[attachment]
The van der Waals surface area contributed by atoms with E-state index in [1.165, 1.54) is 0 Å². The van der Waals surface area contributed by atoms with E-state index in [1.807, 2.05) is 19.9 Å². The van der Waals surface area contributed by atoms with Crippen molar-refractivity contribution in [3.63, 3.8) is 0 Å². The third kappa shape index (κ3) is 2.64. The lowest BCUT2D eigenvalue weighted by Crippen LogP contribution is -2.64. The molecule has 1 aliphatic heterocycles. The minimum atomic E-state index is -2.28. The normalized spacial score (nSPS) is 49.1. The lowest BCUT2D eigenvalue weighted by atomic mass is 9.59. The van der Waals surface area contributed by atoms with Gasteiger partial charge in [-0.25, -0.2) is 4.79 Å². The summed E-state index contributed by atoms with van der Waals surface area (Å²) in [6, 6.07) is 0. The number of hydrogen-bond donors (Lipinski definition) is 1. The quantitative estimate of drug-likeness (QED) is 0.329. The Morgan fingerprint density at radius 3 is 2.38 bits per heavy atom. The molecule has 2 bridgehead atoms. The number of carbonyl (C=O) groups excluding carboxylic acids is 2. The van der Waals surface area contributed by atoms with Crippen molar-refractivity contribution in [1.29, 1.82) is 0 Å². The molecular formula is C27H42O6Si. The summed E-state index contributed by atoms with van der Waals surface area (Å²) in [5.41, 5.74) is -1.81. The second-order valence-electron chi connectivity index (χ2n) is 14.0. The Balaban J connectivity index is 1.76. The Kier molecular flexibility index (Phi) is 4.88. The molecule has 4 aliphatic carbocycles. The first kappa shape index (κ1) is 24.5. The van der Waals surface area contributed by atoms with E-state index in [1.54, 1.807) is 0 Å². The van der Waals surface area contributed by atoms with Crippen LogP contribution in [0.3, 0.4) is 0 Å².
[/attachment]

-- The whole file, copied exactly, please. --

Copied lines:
The van der Waals surface area contributed by atoms with E-state index in [1.165, 1.54) is 0 Å². The van der Waals surface area contributed by atoms with E-state index in [1.807, 2.05) is 19.9 Å². The van der Waals surface area contributed by atoms with Crippen molar-refractivity contribution in [3.63, 3.8) is 0 Å². The third kappa shape index (κ3) is 2.64. The lowest BCUT2D eigenvalue weighted by Crippen LogP contribution is -2.64. The molecule has 1 aliphatic heterocycles. The minimum atomic E-state index is -2.28. The normalized spacial score (nSPS) is 49.1. The lowest BCUT2D eigenvalue weighted by atomic mass is 9.59. The van der Waals surface area contributed by atoms with Gasteiger partial charge in [-0.25, -0.2) is 4.79 Å². The summed E-state index contributed by atoms with van der Waals surface area (Å²) in [6, 6.07) is 0. The number of hydrogen-bond donors (Lipinski definition) is 1. The quantitative estimate of drug-likeness (QED) is 0.329. The Morgan fingerprint density at radius 3 is 2.38 bits per heavy atom. The molecule has 2 bridgehead atoms. The number of carbonyl (C=O) groups excluding carboxylic acids is 2. The van der Waals surface area contributed by atoms with Crippen molar-refractivity contribution in [1.29, 1.82) is 0 Å². The molecular formula is C27H42O6Si. The summed E-state index contributed by atoms with van der Waals surface area (Å²) in [5.41, 5.74) is -1.81. The second-order valence-electron chi connectivity index (χ2n) is 14.0. The Balaban J connectivity index is 1.76. The Kier molecular flexibility index (Phi) is 4.88. The molecule has 4 aliphatic carbocycles. The first kappa shape index (κ1) is 24.5. The van der Waals surface area contributed by atoms with E-state index in [1.54, 1.807) is 0 Å². The van der Waals surface area contributed by atoms with Crippen LogP contribution in [0.3, 0.4) is 0 Å².